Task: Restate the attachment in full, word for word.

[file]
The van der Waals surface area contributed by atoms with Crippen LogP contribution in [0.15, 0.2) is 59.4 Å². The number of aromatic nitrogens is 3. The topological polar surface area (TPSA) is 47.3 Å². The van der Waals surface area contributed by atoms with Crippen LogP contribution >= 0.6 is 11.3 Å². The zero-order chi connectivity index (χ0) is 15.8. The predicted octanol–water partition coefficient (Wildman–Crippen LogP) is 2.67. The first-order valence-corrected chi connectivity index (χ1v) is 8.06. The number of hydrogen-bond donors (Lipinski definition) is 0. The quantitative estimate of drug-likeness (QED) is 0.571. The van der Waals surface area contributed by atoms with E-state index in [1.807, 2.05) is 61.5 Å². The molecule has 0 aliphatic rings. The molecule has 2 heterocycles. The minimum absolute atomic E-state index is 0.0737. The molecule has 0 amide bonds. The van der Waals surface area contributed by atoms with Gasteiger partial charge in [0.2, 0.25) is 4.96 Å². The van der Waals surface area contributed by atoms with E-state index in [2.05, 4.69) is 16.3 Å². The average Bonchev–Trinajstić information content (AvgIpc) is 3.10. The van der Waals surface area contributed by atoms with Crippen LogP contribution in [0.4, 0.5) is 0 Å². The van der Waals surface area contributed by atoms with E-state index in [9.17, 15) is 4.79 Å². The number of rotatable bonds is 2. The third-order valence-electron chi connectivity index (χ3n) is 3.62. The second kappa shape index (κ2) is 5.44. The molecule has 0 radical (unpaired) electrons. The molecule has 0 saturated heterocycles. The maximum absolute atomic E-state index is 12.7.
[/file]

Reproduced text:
The van der Waals surface area contributed by atoms with Crippen LogP contribution in [0.15, 0.2) is 59.4 Å². The number of aromatic nitrogens is 3. The topological polar surface area (TPSA) is 47.3 Å². The van der Waals surface area contributed by atoms with Crippen LogP contribution >= 0.6 is 11.3 Å². The zero-order chi connectivity index (χ0) is 15.8. The predicted octanol–water partition coefficient (Wildman–Crippen LogP) is 2.67. The first-order valence-corrected chi connectivity index (χ1v) is 8.06. The number of hydrogen-bond donors (Lipinski definition) is 0. The quantitative estimate of drug-likeness (QED) is 0.571. The van der Waals surface area contributed by atoms with E-state index in [1.807, 2.05) is 61.5 Å². The molecule has 0 aliphatic rings. The molecule has 2 heterocycles. The minimum absolute atomic E-state index is 0.0737. The molecule has 0 amide bonds. The van der Waals surface area contributed by atoms with Gasteiger partial charge in [0.2, 0.25) is 4.96 Å². The van der Waals surface area contributed by atoms with E-state index in [2.05, 4.69) is 16.3 Å². The average Bonchev–Trinajstić information content (AvgIpc) is 3.10. The van der Waals surface area contributed by atoms with Crippen LogP contribution in [0.4, 0.5) is 0 Å². The van der Waals surface area contributed by atoms with E-state index in [9.17, 15) is 4.79 Å². The number of rotatable bonds is 2. The third-order valence-electron chi connectivity index (χ3n) is 3.62. The second kappa shape index (κ2) is 5.44. The molecule has 0 radical (unpaired) electrons. The molecule has 0 saturated heterocycles. The maximum absolute atomic E-state index is 12.7.